Official medical advice warned of health risks Australians stranded in India face


Michelle Grattan, University of CanberraThe official medical advice to the Morrison government recommending “pausing” Australian arrivals from India also contained a blunt warning that those stranded risk serious illness and even death.

Chief Medical Officer Paul Kelly’s advice said: “It is important in any measures we implement that we balance the burden on our quarantine and health systems and the protection of our community with the need to help Australians to get home, including those currently residing in high risk countries”.

Kelly said COVID-19 continued to be “a severe and immediate threat” to health in Australia and India was a high risk country, with a sharp increase recently in the number and proportion of overseas-acquired cases coming from there.

“Each new case identified in quarantine increases the risk of leakage into the Australian community through transmission to quarantine workers or other quarantined returnees and subsequently into the Australian community more broadly,” Kelly wrote in his Friday advice to Health Minister Greg Hunt.

“This quarantine ‘leakage’ presents a significant risk to the Australian community.”

The advice was in relation to the government’s determination under the Biosecurity Act – announced in the early hours of Saturday – which makes it an offence for anyone to enter Australia if they have been in India in the preceding two weeks.

This was to close any loopholes enabling people to arrive via third countries after the government suspended flights from India until at least May 15.

Kelly said in his advice, running to more than three pages, that Australia’s quarantine and health resources to prevent and control COVID from international arrivals were limited.

“Due to the high proportion of positive cases arising from arrivals from India, I consider a pause until 15 May 2021 on arrivals from India to be an effective and proportionate measure to maintain the integrity of Australia’s quarantine system,” he said.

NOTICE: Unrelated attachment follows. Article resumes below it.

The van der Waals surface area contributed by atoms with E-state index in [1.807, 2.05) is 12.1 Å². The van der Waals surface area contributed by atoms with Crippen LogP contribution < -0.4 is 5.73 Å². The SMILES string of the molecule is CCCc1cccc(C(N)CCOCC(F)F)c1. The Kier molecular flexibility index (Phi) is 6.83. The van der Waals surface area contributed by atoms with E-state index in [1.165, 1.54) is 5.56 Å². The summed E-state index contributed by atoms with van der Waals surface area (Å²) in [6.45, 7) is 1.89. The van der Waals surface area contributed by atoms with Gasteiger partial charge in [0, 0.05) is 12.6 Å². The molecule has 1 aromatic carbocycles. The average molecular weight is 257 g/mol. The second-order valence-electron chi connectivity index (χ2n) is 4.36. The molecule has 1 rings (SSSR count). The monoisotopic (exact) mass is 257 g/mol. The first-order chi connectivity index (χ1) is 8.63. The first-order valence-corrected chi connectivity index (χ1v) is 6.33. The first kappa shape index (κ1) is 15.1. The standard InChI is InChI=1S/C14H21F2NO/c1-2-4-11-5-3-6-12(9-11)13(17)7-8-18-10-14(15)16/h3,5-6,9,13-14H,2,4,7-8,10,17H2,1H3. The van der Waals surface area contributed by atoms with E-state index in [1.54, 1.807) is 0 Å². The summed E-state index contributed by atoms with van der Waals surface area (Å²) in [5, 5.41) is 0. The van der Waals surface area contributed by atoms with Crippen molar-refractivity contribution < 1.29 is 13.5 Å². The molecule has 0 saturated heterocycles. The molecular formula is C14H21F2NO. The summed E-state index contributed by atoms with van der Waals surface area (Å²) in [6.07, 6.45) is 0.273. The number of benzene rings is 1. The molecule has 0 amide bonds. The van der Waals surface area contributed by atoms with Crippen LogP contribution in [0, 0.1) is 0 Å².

But Kelly was careful to put on record a clear warning about the dangers faced by Australians who could not get home.

“I wish to note the potential consequences for Australian citizens and permanent residents as a result of this pause on flights and entry into Australia.

“These include the risk of serious illness without access to health care, the potential for Australians to be stranded in a transit country, and in a worst-case scenario, deaths.”

However he said “these serious implications can be mitigated through having the restriction only temporarily in place, i.e a pause, and by ensuring there are categories of exemptions.”

Under the law, action taken must be no more restrictive or intrusive than necessary and in place only so long as needed.

The determination will expire on May 15 unless extended.

The exemptions include crews of aircraft and vessels and associated workers, Australian officials, defence personnel and diplomats and family members, foreign diplomats accredited to Australia and family members, and members of an Australian Medical Assistance Team (AUSMAT).

There are more than 9,000 Australian citizens and residents registered in India of whom 650 are considered vulnerable.

The advice pointed out this would be “the first time that such a determination has been used to prevent Australian citizens and permanent residents entering Australia”.

On Monday Kelly was anxious to say he had nothing to do with the penalties that exist for breaching the determination, which include large fines and up to five years prison and have received much negative publicity. His letter did note the penalties the act carries.

Scott Morrison told 2GB the arrangement was aimed at ensuring Australia did not get a third wave of COVID and its quarantine system could remain strong.

He downplayed the sanctions, saying they would be used appropriately and responsibly.

Morrison said people who had been in third countries for 14 days could return home to Australia. “But if they haven’t, then they have to wait those 14 days.”

Asked on the ABC whether the government should vaccinate Australians stranded in India, Kelly said: “It’s certainly worth looking at. I would say, though, that we know that many of the Australians that are in India at the moment, they’re very scattered. So it’s a huge country; being able to get to them would be a challenge”.

Queensland Nationals senator Matt Canavan has condemned the government’s stand, tweeting:The Conversation

Michelle Grattan, Professorial Fellow, University of Canberra

This article is republished from The Conversation under a Creative Commons license. Read the original article.